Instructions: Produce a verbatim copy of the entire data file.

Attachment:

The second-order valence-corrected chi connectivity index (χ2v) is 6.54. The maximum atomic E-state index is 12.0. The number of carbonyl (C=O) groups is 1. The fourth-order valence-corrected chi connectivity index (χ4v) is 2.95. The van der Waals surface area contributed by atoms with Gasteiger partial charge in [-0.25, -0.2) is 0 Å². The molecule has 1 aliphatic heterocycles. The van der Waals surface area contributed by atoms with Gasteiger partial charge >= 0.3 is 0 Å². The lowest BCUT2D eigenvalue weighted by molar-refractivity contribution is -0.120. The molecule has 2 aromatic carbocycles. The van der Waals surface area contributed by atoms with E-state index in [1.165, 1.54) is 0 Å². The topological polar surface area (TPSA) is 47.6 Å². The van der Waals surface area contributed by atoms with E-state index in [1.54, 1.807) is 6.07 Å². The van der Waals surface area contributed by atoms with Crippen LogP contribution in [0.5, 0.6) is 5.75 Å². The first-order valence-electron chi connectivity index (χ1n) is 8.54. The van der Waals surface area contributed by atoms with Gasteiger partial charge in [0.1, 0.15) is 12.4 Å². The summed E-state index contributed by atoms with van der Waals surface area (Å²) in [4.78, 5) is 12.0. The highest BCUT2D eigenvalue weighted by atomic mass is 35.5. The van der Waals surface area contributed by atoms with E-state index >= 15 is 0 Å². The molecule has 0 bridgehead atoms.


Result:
The second-order valence-corrected chi connectivity index (χ2v) is 6.54. The maximum atomic E-state index is 12.0. The number of carbonyl (C=O) groups is 1. The fourth-order valence-corrected chi connectivity index (χ4v) is 2.95. The van der Waals surface area contributed by atoms with Gasteiger partial charge in [-0.25, -0.2) is 0 Å². The molecule has 1 aliphatic heterocycles. The van der Waals surface area contributed by atoms with Gasteiger partial charge >= 0.3 is 0 Å². The lowest BCUT2D eigenvalue weighted by molar-refractivity contribution is -0.120. The molecule has 2 aromatic carbocycles. The van der Waals surface area contributed by atoms with E-state index in [1.165, 1.54) is 0 Å². The topological polar surface area (TPSA) is 47.6 Å². The van der Waals surface area contributed by atoms with E-state index in [1.54, 1.807) is 6.07 Å². The van der Waals surface area contributed by atoms with Crippen LogP contribution in [0.5, 0.6) is 5.75 Å². The first-order valence-electron chi connectivity index (χ1n) is 8.54. The van der Waals surface area contributed by atoms with Gasteiger partial charge in [0.1, 0.15) is 12.4 Å². The summed E-state index contributed by atoms with van der Waals surface area (Å²) in [4.78, 5) is 12.0. The highest BCUT2D eigenvalue weighted by atomic mass is 35.5. The van der Waals surface area contributed by atoms with E-state index >= 15 is 0 Å². The molecule has 0 bridgehead atoms.